CS 3343 Analysis of Algorithms Lecture 19 Introduction

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CS 3343: Analysis of Algorithms Lecture 19: Introduction to Greedy Algorithms

CS 3343: Analysis of Algorithms Lecture 19: Introduction to Greedy Algorithms

Outline • Review of DP • Greedy algorithms – Similar to DP, not an

Outline • Review of DP • Greedy algorithms – Similar to DP, not an actual algorithm, but a meta algorithm

Two steps to dynamic programming • Formulate the solution as a recurrence relation of

Two steps to dynamic programming • Formulate the solution as a recurrence relation of solutions to subproblems. • Specify an order of evaluation for the recurrence so you always have what you need.

Restaurant location problem • You work in the fast food business • Your company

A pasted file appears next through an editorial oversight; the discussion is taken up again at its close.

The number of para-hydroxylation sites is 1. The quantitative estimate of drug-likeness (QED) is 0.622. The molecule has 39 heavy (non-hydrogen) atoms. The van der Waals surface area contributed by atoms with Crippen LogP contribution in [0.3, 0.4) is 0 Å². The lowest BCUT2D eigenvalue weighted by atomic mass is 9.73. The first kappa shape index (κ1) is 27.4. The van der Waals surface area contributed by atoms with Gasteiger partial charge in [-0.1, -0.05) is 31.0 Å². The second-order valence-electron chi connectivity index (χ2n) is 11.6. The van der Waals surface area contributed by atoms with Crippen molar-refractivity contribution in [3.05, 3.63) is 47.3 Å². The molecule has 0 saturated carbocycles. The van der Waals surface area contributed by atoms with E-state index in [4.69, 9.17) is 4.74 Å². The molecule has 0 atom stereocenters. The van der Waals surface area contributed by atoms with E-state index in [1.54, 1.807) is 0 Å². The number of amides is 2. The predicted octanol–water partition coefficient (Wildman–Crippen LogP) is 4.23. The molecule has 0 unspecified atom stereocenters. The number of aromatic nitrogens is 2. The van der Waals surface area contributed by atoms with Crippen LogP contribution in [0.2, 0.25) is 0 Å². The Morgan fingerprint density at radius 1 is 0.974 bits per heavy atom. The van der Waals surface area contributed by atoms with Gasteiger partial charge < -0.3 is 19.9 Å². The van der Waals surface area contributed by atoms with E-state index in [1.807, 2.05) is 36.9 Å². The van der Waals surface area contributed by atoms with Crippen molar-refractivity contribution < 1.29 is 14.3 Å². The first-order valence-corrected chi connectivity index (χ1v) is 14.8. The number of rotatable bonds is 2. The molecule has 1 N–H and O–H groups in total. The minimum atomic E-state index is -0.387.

Restaurant location problem • You work in the fast food business • Your company plans to open up new restaurants in Texas along I-35 • Many towns along the highway, call them t 1, t 2, …, tn • Restaurants at ti has estimated annual profit pi • No two restaurants can be located within 10 miles of each other due to regulation • Your boss wants to maximize the total profit • You want a big bonus 10 mile

A DP algorithm • Suppose you’ve already found the optimal solution • It will

A DP algorithm • Suppose you’ve already found the optimal solution • It will either include tn or not include tn • Case 1: tn not included in optimal solution – Best solution same as best solution for t 1 , …, tn-1 • Case 2: tn included in optimal solution – Best solution is pn + best solution for t 1 , …, tj , where j < n is the largest index so that dist(tj, tn) ≥ 10

Recurrence formulation • Let S(i) be the total profit of the optimal solution when

Recurrence formulation • Let S(i) be the total profit of the optimal solution when the first i towns are considered (not necessarily selected) – S(n) is the optimal solution to the complete problem S(n) = max S(n-1) S(j) + pn j < n & dist (tj, tn) ≥ 10 Generalize S(i) = max S(i-1) S(j) + pi j < i & dist (tj, ti) ≥ 10 Number of sub-problems: n. Boundary condition: S(0) = 0. Dependency: S j i-1 i